Massachusetts Alimony Reform Law

Attorney

Alimony, also known as spousal support, is a major issue in many divorce cases and until recently was awarded based solely on judicial discretion. However, a new Massachusetts law went into effect on March 1, 2012, that sets clear limits on the amount of spousal support that a spouse can receive in divorce. The law also eliminates lifetime alimony in almost every situation. It is very important that your attorney clearly understands the new law. Whether you are seeking or paying alimony, your rights must be protected.

For dependable advice about protecting your interests on either side of an alimony petition dispute, contact an experienced Boston divorce lawyer today at the Law Office of Annette Baker Doolin in Beverly.

Whether you will be paying support or receiving alimony, we will help you understand your rights and obligations and make sure you are protected throughout the divorce process. We know that alimony is especially important when one spouse was a stay-at-home parent while the other worked full time. When the marriage ends, the nonworking spouse can be at a significant disadvantage because he or she has not worked for many years. Alimony is intended to give that spouse the means to pay bills and have a reasonable standard of living.

The New Massachusetts Alimony Reform Law Terms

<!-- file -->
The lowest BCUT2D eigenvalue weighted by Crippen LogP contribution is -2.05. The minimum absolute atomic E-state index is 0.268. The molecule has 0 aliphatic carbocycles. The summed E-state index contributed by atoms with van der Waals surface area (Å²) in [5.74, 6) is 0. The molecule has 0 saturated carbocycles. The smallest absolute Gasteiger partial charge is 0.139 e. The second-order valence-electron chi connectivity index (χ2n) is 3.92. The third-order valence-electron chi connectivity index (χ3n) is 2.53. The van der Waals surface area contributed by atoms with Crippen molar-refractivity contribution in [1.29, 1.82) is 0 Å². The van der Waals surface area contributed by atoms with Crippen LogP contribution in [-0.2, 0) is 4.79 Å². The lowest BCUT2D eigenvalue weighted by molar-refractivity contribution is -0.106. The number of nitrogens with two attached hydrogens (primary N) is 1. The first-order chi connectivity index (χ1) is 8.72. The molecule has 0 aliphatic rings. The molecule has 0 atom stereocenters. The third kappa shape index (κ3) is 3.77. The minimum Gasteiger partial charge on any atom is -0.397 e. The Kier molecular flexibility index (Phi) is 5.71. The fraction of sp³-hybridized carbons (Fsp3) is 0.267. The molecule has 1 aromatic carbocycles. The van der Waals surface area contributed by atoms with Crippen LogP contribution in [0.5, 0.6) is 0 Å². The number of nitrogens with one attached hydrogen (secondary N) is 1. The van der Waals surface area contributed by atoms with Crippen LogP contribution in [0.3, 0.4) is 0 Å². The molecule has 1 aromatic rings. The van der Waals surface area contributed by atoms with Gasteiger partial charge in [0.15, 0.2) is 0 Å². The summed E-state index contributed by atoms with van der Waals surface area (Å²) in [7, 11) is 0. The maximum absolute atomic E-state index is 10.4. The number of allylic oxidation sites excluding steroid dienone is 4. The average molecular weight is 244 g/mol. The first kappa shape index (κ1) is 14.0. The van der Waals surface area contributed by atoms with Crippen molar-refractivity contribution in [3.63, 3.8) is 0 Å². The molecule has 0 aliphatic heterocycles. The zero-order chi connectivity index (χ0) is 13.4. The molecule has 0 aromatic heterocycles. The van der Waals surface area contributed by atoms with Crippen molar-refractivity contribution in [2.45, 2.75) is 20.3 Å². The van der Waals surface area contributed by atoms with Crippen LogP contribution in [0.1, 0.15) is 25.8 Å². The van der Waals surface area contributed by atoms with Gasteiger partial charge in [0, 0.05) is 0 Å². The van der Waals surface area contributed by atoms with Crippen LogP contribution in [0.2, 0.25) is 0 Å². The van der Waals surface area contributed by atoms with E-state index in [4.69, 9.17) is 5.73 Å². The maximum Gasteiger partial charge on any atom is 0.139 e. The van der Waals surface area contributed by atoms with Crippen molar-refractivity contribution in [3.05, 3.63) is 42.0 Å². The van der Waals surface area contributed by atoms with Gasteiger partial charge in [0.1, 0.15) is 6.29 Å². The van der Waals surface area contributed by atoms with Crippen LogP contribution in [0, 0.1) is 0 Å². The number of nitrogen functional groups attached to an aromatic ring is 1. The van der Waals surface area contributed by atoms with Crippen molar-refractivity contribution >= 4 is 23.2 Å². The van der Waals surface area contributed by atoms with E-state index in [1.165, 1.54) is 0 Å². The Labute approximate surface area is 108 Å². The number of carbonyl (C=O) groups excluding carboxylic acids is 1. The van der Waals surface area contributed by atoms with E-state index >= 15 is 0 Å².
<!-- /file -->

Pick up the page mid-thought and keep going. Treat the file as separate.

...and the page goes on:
The new spousal maintenance and alimony law makes petitions easier to understand and predict. There are no longer complications caused by terms like "temporary alimony" or "permanent alimony." Instead, there are clear guidelines for how long spousal support must be paid, based on length of marriage. These include awarding alimony based on the duration of a marriage, including:

  • Five years or less: Alimony continues no longer than half the length of the marriage.
  • Six to 10 years: Alimony lasts no longer than 60 percent of the length of the marriage.
  • 11 to 15 years: Alimony lasts no longer than 70 percent of the length of the marriage.
  • 16 to 20 years: Alimony lasts no longer than 80 percent of the length of the marriage.
  • Over 20 years: The court has discretion to award alimony for an indefinite period.

What If You Are Already Paying Alimony?

If your divorce was finalized before this new law took effect, you can petition the court for modification under the new statute. However, modifications cannot occur until:

  • March 1, 2013, for those were married five years or less
  • March 1, 2014, for those married six to 10 years
  • March 1, 2015, for those married 11 to 15 years
  • Sept. 1, 2015, for those married more than 15 years

Our skilled family lawyer can help ensure that alimony payments are incorporated fairly into your divorce settlement agreement.

Contact Us

The Law Office of Annette Baker Doolin is conveniently located in Beverly's Cummings Center, an award-winning restoration of the former United Shoe Machinery plant. The Cummings Center features free parking, easy access by the MBTA bus and North Shore commuter rail, and convenient access via routes 1-A, 62 or 128.

We accept all major credit cards, and we are easily reached: simply call 978-712-4268 or complete the online form on our contact us page.